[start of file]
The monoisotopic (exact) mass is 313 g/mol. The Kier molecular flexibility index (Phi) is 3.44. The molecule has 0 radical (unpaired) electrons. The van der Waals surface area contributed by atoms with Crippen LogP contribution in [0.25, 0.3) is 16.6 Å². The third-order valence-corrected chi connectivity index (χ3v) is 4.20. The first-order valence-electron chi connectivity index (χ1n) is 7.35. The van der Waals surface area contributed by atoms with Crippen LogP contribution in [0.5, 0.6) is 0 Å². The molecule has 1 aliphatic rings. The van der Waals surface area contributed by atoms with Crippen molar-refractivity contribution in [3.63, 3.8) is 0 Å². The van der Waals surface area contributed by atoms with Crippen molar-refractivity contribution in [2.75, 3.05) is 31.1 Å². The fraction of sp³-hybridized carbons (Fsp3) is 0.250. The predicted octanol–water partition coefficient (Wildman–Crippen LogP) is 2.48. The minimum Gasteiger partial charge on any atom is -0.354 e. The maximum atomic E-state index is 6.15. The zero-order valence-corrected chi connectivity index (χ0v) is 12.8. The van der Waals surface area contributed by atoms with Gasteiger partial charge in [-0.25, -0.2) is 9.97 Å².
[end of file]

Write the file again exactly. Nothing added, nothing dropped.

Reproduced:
The monoisotopic (exact) mass is 313 g/mol. The Kier molecular flexibility index (Phi) is 3.44. The molecule has 0 radical (unpaired) electrons. The van der Waals surface area contributed by atoms with Crippen LogP contribution in [0.25, 0.3) is 16.6 Å². The third-order valence-corrected chi connectivity index (χ3v) is 4.20. The first-order valence-electron chi connectivity index (χ1n) is 7.35. The van der Waals surface area contributed by atoms with Crippen LogP contribution in [0.5, 0.6) is 0 Å². The molecule has 1 aliphatic rings. The van der Waals surface area contributed by atoms with Crippen molar-refractivity contribution in [3.63, 3.8) is 0 Å². The van der Waals surface area contributed by atoms with Crippen molar-refractivity contribution in [2.75, 3.05) is 31.1 Å². The fraction of sp³-hybridized carbons (Fsp3) is 0.250. The predicted octanol–water partition coefficient (Wildman–Crippen LogP) is 2.48. The minimum Gasteiger partial charge on any atom is -0.354 e. The maximum atomic E-state index is 6.15. The zero-order valence-corrected chi connectivity index (χ0v) is 12.8. The van der Waals surface area contributed by atoms with Gasteiger partial charge in [-0.25, -0.2) is 9.97 Å².